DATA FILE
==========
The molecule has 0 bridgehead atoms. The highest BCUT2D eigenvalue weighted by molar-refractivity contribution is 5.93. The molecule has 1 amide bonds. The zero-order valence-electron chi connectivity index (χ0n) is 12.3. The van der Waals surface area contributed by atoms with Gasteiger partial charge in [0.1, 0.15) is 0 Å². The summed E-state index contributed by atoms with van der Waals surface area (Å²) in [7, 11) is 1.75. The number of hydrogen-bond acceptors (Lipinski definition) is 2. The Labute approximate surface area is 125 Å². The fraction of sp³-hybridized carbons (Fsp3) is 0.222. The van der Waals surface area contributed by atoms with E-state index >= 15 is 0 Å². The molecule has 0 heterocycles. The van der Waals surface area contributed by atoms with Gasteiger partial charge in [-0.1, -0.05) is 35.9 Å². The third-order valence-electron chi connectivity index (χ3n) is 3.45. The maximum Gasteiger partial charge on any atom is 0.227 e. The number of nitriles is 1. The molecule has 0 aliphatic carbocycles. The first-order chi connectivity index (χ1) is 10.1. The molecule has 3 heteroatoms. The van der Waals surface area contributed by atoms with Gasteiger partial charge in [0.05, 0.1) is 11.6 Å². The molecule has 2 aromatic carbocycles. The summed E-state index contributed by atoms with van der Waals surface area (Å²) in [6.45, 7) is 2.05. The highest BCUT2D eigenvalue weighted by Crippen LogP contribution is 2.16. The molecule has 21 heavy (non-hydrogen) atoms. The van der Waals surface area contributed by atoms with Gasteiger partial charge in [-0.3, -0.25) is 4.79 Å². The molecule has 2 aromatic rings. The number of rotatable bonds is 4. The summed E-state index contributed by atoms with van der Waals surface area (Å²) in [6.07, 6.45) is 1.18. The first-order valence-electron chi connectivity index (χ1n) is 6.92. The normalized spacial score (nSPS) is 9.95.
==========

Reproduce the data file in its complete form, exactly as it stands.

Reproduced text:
The molecule has 0 bridgehead atoms. The highest BCUT2D eigenvalue weighted by molar-refractivity contribution is 5.93. The molecule has 1 amide bonds. The zero-order valence-electron chi connectivity index (χ0n) is 12.3. The van der Waals surface area contributed by atoms with Gasteiger partial charge in [0.1, 0.15) is 0 Å². The summed E-state index contributed by atoms with van der Waals surface area (Å²) in [7, 11) is 1.75. The number of hydrogen-bond acceptors (Lipinski definition) is 2. The Labute approximate surface area is 125 Å². The fraction of sp³-hybridized carbons (Fsp3) is 0.222. The van der Waals surface area contributed by atoms with E-state index >= 15 is 0 Å². The molecule has 0 heterocycles. The van der Waals surface area contributed by atoms with Gasteiger partial charge in [-0.1, -0.05) is 35.9 Å². The third-order valence-electron chi connectivity index (χ3n) is 3.45. The maximum Gasteiger partial charge on any atom is 0.227 e. The number of nitriles is 1. The molecule has 0 aliphatic carbocycles. The first-order chi connectivity index (χ1) is 10.1. The molecule has 3 heteroatoms. The van der Waals surface area contributed by atoms with Gasteiger partial charge in [0.05, 0.1) is 11.6 Å². The molecule has 2 aromatic carbocycles. The summed E-state index contributed by atoms with van der Waals surface area (Å²) in [6.45, 7) is 2.05. The highest BCUT2D eigenvalue weighted by Crippen LogP contribution is 2.16. The molecule has 21 heavy (non-hydrogen) atoms. The van der Waals surface area contributed by atoms with Gasteiger partial charge in [-0.3, -0.25) is 4.79 Å². The molecule has 2 aromatic rings. The number of rotatable bonds is 4. The summed E-state index contributed by atoms with van der Waals surface area (Å²) in [6.07, 6.45) is 1.18. The first-order valence-electron chi connectivity index (χ1n) is 6.92. The normalized spacial score (nSPS) is 9.95.